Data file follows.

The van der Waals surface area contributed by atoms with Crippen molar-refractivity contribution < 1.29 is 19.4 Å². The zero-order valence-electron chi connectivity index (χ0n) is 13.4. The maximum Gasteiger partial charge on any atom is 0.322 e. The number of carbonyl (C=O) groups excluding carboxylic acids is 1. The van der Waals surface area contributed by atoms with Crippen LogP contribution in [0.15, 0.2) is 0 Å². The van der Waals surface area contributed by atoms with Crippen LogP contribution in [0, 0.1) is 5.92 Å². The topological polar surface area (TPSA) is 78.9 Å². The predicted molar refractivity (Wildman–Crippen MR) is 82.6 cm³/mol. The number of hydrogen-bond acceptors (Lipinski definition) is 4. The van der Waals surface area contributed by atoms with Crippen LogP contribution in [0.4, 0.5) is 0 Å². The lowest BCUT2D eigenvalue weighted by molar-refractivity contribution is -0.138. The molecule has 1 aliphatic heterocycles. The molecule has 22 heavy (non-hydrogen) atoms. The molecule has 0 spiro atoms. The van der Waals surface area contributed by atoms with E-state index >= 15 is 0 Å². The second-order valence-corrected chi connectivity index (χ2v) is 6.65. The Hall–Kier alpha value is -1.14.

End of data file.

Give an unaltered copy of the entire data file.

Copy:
The van der Waals surface area contributed by atoms with Crippen molar-refractivity contribution < 1.29 is 19.4 Å². The zero-order valence-electron chi connectivity index (χ0n) is 13.4. The maximum Gasteiger partial charge on any atom is 0.322 e. The number of carbonyl (C=O) groups excluding carboxylic acids is 1. The van der Waals surface area contributed by atoms with Crippen LogP contribution in [0.15, 0.2) is 0 Å². The van der Waals surface area contributed by atoms with Crippen LogP contribution in [0, 0.1) is 5.92 Å². The topological polar surface area (TPSA) is 78.9 Å². The predicted molar refractivity (Wildman–Crippen MR) is 82.6 cm³/mol. The number of hydrogen-bond acceptors (Lipinski definition) is 4. The van der Waals surface area contributed by atoms with Crippen LogP contribution in [0.4, 0.5) is 0 Å². The lowest BCUT2D eigenvalue weighted by molar-refractivity contribution is -0.138. The molecule has 1 aliphatic heterocycles. The molecule has 22 heavy (non-hydrogen) atoms. The molecule has 0 spiro atoms. The van der Waals surface area contributed by atoms with E-state index >= 15 is 0 Å². The second-order valence-corrected chi connectivity index (χ2v) is 6.65. The Hall–Kier alpha value is -1.14.